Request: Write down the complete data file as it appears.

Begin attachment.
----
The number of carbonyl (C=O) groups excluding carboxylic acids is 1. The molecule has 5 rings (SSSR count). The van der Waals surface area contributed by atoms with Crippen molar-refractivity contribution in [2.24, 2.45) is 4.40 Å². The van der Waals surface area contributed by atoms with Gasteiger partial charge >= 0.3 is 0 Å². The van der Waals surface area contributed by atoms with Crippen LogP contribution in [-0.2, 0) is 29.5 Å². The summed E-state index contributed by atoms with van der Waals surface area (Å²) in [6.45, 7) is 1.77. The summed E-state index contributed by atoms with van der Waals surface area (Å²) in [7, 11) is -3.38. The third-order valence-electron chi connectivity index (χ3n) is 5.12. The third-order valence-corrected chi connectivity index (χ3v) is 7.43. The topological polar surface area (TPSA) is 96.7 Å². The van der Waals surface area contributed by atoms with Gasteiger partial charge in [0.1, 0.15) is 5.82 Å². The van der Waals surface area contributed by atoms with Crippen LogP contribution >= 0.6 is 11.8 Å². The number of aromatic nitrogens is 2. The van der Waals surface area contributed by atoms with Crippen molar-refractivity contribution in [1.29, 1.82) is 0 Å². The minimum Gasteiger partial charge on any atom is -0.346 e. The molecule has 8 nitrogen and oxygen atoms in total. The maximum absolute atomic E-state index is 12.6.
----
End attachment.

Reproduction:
The number of carbonyl (C=O) groups excluding carboxylic acids is 1. The molecule has 5 rings (SSSR count). The van der Waals surface area contributed by atoms with Crippen molar-refractivity contribution in [2.24, 2.45) is 4.40 Å². The van der Waals surface area contributed by atoms with Gasteiger partial charge >= 0.3 is 0 Å². The van der Waals surface area contributed by atoms with Crippen LogP contribution in [-0.2, 0) is 29.5 Å². The summed E-state index contributed by atoms with van der Waals surface area (Å²) in [6.45, 7) is 1.77. The summed E-state index contributed by atoms with van der Waals surface area (Å²) in [7, 11) is -3.38. The third-order valence-electron chi connectivity index (χ3n) is 5.12. The third-order valence-corrected chi connectivity index (χ3v) is 7.43. The topological polar surface area (TPSA) is 96.7 Å². The van der Waals surface area contributed by atoms with Gasteiger partial charge in [0.1, 0.15) is 5.82 Å². The van der Waals surface area contributed by atoms with Crippen LogP contribution >= 0.6 is 11.8 Å². The number of aromatic nitrogens is 2. The van der Waals surface area contributed by atoms with Crippen molar-refractivity contribution in [1.29, 1.82) is 0 Å². The minimum Gasteiger partial charge on any atom is -0.346 e. The molecule has 8 nitrogen and oxygen atoms in total. The maximum absolute atomic E-state index is 12.6.